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Re: WAL-based allocation of XIDs is insecure

From: Ian Lance Taylor <ian(at)airs(dot)com>
To: Tom Lane <tgl(at)sss(dot)pgh(dot)pa(dot)us>
Cc: pgsql-hackers(at)postgreSQL(dot)org
Subject: Re: WAL-based allocation of XIDs is insecure
Date: 2001-03-05 19:35:56
Message-ID: (view raw, whole thread or download thread mbox)
Lists: pgsql-hackers
Tom Lane <tgl(at)sss(dot)pgh(dot)pa(dot)us> writes:

> After thinking about this for a little, it seems to me that XID
> assignment should be handled more like OID assignment: rather than
> handing out XIDs one-at-a-time, varsup.c should allocate them in blocks,
> and should write an XLOG record to reflect the allocation of each block
> of XIDs.  Furthermore, the above example demonstrates that *we must
> flush that XLOG entry to disk* before we can start to actually hand out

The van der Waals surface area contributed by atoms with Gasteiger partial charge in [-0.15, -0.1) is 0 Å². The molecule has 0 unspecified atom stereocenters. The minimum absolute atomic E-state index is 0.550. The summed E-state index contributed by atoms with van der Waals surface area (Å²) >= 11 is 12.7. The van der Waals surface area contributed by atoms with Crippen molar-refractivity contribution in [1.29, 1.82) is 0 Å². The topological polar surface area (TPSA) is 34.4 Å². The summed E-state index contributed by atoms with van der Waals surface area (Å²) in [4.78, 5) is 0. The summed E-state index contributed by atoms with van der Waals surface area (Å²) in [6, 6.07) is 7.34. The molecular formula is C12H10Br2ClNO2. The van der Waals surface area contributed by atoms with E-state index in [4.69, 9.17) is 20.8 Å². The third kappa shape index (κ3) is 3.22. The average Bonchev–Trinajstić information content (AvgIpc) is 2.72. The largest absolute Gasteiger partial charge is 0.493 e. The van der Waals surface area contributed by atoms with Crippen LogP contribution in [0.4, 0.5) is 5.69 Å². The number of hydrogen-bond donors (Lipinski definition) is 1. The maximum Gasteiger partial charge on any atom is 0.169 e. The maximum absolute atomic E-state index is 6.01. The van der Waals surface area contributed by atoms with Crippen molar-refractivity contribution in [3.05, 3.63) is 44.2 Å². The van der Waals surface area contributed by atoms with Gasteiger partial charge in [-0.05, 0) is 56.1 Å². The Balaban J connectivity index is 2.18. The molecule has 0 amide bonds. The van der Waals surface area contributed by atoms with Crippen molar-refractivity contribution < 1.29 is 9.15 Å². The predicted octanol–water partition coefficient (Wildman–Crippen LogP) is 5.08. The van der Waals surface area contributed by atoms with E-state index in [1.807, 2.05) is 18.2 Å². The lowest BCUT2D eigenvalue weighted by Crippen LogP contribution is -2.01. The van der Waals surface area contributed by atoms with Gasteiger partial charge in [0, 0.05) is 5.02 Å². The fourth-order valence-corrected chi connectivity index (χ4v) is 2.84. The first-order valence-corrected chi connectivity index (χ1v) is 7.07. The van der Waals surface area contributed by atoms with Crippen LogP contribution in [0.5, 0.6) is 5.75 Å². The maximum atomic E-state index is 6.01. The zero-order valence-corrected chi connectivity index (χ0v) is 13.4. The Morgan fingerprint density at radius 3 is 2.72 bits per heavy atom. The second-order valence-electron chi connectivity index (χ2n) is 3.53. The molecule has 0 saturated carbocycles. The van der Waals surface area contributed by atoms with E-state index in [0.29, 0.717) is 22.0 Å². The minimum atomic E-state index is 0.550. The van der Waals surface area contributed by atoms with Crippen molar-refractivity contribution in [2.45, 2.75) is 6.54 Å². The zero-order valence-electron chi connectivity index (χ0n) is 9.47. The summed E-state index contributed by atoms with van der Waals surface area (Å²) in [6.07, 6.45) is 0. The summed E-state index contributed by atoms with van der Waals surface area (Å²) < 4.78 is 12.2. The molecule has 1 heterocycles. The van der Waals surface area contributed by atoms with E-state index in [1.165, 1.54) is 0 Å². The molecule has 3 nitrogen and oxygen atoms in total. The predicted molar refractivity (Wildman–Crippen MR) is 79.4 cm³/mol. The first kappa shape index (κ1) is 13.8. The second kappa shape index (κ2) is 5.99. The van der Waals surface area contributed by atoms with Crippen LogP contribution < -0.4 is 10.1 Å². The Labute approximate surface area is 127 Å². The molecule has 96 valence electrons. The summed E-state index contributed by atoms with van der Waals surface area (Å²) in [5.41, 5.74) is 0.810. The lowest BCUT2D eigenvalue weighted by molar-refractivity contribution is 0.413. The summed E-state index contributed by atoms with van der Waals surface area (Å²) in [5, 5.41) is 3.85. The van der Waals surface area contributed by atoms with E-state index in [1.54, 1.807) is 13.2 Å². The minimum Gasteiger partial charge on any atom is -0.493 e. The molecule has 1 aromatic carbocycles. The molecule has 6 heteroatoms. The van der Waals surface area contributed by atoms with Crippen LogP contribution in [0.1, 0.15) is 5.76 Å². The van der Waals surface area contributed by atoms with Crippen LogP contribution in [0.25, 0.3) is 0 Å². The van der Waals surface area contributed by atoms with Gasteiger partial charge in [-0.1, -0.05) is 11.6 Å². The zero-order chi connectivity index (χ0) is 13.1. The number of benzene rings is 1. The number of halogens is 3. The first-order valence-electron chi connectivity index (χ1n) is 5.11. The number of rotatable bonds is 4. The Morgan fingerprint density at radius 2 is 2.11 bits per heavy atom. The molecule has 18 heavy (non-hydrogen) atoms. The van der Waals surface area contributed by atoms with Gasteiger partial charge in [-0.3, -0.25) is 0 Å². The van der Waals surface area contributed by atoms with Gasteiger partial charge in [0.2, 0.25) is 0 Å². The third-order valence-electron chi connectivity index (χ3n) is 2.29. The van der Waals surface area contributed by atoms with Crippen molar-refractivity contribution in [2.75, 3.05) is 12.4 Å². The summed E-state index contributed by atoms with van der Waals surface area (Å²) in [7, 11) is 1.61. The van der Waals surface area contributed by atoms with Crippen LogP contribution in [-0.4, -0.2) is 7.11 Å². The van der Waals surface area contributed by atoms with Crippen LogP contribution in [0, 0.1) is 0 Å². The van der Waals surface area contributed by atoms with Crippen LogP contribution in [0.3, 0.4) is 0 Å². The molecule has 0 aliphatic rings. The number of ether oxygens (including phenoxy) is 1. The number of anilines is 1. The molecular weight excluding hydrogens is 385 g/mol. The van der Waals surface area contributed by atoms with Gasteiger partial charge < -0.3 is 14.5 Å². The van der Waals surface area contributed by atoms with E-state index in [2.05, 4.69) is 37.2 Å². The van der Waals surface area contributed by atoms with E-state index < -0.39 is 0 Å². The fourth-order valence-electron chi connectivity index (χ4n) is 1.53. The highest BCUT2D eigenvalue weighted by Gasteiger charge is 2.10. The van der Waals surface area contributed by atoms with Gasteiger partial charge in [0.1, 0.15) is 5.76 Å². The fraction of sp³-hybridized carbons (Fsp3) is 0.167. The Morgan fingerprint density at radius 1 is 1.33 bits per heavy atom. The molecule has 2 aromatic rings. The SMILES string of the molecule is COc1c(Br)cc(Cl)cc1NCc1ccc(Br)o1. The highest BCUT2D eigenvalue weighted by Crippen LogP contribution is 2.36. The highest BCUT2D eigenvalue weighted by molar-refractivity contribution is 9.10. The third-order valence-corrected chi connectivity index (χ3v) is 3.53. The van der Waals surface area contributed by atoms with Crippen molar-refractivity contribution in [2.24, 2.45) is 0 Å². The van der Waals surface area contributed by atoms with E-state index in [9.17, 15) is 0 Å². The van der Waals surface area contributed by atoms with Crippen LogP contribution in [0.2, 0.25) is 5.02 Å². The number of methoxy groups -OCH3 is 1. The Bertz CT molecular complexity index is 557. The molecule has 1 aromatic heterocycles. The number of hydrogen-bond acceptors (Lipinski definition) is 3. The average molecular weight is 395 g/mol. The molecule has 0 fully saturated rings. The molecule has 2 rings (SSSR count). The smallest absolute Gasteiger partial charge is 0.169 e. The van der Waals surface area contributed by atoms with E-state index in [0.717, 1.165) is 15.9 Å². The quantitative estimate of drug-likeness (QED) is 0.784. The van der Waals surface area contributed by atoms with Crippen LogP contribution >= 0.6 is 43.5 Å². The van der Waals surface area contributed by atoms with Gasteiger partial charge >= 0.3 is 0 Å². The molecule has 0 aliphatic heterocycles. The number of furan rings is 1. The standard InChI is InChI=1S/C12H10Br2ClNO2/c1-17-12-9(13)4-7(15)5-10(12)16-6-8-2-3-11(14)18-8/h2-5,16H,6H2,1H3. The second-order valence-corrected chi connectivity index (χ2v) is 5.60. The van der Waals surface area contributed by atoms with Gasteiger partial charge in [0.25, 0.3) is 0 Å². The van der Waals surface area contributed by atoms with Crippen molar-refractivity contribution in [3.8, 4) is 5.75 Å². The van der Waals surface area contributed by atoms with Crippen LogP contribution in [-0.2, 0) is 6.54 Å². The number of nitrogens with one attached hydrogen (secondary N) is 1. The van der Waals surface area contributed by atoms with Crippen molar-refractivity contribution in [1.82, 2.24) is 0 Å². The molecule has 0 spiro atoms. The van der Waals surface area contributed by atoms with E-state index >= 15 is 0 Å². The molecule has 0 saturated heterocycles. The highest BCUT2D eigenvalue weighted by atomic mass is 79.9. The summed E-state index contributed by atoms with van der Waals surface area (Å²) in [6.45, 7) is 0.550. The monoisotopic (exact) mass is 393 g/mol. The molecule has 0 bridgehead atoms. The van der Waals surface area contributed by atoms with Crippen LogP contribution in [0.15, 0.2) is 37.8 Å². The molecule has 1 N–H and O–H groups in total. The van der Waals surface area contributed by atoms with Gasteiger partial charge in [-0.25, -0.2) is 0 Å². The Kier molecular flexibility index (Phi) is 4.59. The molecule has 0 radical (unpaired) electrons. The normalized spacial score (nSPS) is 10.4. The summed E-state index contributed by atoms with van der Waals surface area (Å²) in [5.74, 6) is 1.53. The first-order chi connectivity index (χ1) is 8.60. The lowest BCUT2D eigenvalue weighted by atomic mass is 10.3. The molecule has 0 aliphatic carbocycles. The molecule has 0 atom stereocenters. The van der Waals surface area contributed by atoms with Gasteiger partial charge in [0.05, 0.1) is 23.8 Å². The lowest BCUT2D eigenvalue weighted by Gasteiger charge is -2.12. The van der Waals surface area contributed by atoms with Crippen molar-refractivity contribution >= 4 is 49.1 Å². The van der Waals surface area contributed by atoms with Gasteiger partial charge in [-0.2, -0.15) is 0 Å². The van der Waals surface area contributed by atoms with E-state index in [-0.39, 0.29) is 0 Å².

> the XIDs.  This ensures that the next system cycle won't re-use any XIDs
> that may have been in use at the time of a crash.

I think your example demonstrates something slightly different.  I
think it demonstrates that Postgres must flush the XLOG entry to disk
before it flushes any buffer to disk which uses an XID which was just

For each buffer, heap_update could record the last XID stored into
that buffer.  When a buffer is forced out to disk, Postgres could make
sure that the XLOG entry which uses the XID is previously forced out
to disk.

A simpler and less accurate approach: when any dirty buffer is forced
to disk in order to allocate a buffer, make sure that any XLOG entry
which allocates new XIDs is flushed to disk first.

I don't know if these are better.  I raise them because you are
suggesting putting an occasional fsync at transaction start to avoid
an unlikely scenario.  A bit of bookkeeping can be used instead to
notice the unlikely scenario when it occurs.


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